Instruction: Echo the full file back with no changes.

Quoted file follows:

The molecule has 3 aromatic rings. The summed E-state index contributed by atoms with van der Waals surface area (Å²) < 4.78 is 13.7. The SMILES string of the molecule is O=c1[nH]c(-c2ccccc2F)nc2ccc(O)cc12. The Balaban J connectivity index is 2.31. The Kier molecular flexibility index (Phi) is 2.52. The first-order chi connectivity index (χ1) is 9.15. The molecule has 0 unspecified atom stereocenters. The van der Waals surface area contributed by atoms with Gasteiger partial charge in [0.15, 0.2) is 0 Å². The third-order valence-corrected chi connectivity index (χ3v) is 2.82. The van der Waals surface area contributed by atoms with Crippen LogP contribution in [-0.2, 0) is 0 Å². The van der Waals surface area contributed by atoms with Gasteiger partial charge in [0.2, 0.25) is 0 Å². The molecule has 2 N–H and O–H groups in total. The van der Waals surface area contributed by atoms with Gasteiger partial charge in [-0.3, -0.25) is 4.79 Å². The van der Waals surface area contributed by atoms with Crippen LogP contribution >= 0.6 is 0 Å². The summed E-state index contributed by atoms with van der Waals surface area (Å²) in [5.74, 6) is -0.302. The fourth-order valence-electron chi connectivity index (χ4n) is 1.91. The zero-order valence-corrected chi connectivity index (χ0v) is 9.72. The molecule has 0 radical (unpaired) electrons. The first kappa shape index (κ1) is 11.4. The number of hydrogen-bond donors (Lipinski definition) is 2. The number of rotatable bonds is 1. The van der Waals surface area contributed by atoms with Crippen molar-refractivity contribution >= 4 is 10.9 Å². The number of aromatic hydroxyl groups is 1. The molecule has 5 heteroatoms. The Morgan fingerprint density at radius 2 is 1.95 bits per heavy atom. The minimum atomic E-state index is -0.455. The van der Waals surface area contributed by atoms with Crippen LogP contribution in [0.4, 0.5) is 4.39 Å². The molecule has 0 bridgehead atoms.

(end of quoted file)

The molecule has 3 aromatic rings. The summed E-state index contributed by atoms with van der Waals surface area (Å²) < 4.78 is 13.7. The SMILES string of the molecule is O=c1[nH]c(-c2ccccc2F)nc2ccc(O)cc12. The Balaban J connectivity index is 2.31. The Kier molecular flexibility index (Phi) is 2.52. The first-order chi connectivity index (χ1) is 9.15. The molecule has 0 unspecified atom stereocenters. The van der Waals surface area contributed by atoms with Gasteiger partial charge in [0.15, 0.2) is 0 Å². The third-order valence-corrected chi connectivity index (χ3v) is 2.82. The van der Waals surface area contributed by atoms with Crippen LogP contribution in [-0.2, 0) is 0 Å². The van der Waals surface area contributed by atoms with Gasteiger partial charge in [0.2, 0.25) is 0 Å². The molecule has 2 N–H and O–H groups in total. The van der Waals surface area contributed by atoms with Gasteiger partial charge in [-0.3, -0.25) is 4.79 Å². The van der Waals surface area contributed by atoms with Crippen LogP contribution >= 0.6 is 0 Å². The summed E-state index contributed by atoms with van der Waals surface area (Å²) in [5.74, 6) is -0.302. The fourth-order valence-electron chi connectivity index (χ4n) is 1.91. The zero-order valence-corrected chi connectivity index (χ0v) is 9.72. The molecule has 0 radical (unpaired) electrons. The first kappa shape index (κ1) is 11.4. The number of hydrogen-bond donors (Lipinski definition) is 2. The number of rotatable bonds is 1. The van der Waals surface area contributed by atoms with Crippen molar-refractivity contribution >= 4 is 10.9 Å². The number of aromatic hydroxyl groups is 1. The molecule has 5 heteroatoms. The Morgan fingerprint density at radius 2 is 1.95 bits per heavy atom. The minimum atomic E-state index is -0.455. The van der Waals surface area contributed by atoms with Crippen LogP contribution in [0.4, 0.5) is 4.39 Å². The molecule has 0 bridgehead atoms.